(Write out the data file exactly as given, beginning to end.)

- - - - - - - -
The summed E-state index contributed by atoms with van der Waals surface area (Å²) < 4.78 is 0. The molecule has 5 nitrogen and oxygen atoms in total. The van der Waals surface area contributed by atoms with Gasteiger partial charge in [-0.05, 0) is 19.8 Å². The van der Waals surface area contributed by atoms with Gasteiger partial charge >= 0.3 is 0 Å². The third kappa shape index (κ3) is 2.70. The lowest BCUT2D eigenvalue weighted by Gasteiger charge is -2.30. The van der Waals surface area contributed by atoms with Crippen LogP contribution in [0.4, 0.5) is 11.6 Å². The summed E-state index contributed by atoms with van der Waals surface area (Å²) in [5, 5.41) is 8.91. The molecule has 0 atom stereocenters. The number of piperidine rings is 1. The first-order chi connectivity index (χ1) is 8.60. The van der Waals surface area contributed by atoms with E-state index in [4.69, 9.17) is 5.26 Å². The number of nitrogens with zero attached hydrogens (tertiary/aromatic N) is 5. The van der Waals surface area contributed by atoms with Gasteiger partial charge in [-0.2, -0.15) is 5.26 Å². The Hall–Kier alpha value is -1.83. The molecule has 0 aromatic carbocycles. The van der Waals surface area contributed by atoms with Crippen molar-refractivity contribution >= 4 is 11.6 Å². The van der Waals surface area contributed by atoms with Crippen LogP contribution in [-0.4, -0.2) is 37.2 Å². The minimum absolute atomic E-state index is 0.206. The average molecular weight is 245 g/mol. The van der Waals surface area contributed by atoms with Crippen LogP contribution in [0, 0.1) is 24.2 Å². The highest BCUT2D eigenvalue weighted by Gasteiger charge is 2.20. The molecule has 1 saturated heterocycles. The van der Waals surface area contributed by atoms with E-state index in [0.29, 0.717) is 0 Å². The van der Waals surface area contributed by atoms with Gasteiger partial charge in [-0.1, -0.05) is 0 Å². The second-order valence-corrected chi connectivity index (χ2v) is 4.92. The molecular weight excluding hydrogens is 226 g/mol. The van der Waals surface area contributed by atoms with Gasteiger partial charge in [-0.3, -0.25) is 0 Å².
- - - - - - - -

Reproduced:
The summed E-state index contributed by atoms with van der Waals surface area (Å²) < 4.78 is 0. The molecule has 5 nitrogen and oxygen atoms in total. The van der Waals surface area contributed by atoms with Gasteiger partial charge in [-0.05, 0) is 19.8 Å². The van der Waals surface area contributed by atoms with Gasteiger partial charge >= 0.3 is 0 Å². The third kappa shape index (κ3) is 2.70. The lowest BCUT2D eigenvalue weighted by Gasteiger charge is -2.30. The van der Waals surface area contributed by atoms with Crippen LogP contribution in [0.4, 0.5) is 11.6 Å². The summed E-state index contributed by atoms with van der Waals surface area (Å²) in [5, 5.41) is 8.91. The molecule has 0 atom stereocenters. The number of piperidine rings is 1. The first-order chi connectivity index (χ1) is 8.60. The van der Waals surface area contributed by atoms with E-state index in [4.69, 9.17) is 5.26 Å². The number of nitrogens with zero attached hydrogens (tertiary/aromatic N) is 5. The van der Waals surface area contributed by atoms with Gasteiger partial charge in [-0.2, -0.15) is 5.26 Å². The Hall–Kier alpha value is -1.83. The molecule has 0 aromatic carbocycles. The van der Waals surface area contributed by atoms with Crippen molar-refractivity contribution >= 4 is 11.6 Å². The van der Waals surface area contributed by atoms with Crippen LogP contribution in [-0.4, -0.2) is 37.2 Å². The minimum absolute atomic E-state index is 0.206. The average molecular weight is 245 g/mol. The van der Waals surface area contributed by atoms with Crippen LogP contribution in [0, 0.1) is 24.2 Å². The highest BCUT2D eigenvalue weighted by Gasteiger charge is 2.20. The molecule has 1 saturated heterocycles. The van der Waals surface area contributed by atoms with E-state index in [0.29, 0.717) is 0 Å². The van der Waals surface area contributed by atoms with Gasteiger partial charge in [-0.1, -0.05) is 0 Å². The second-order valence-corrected chi connectivity index (χ2v) is 4.92. The molecular weight excluding hydrogens is 226 g/mol. The van der Waals surface area contributed by atoms with Gasteiger partial charge in [-0.3, -0.25) is 0 Å².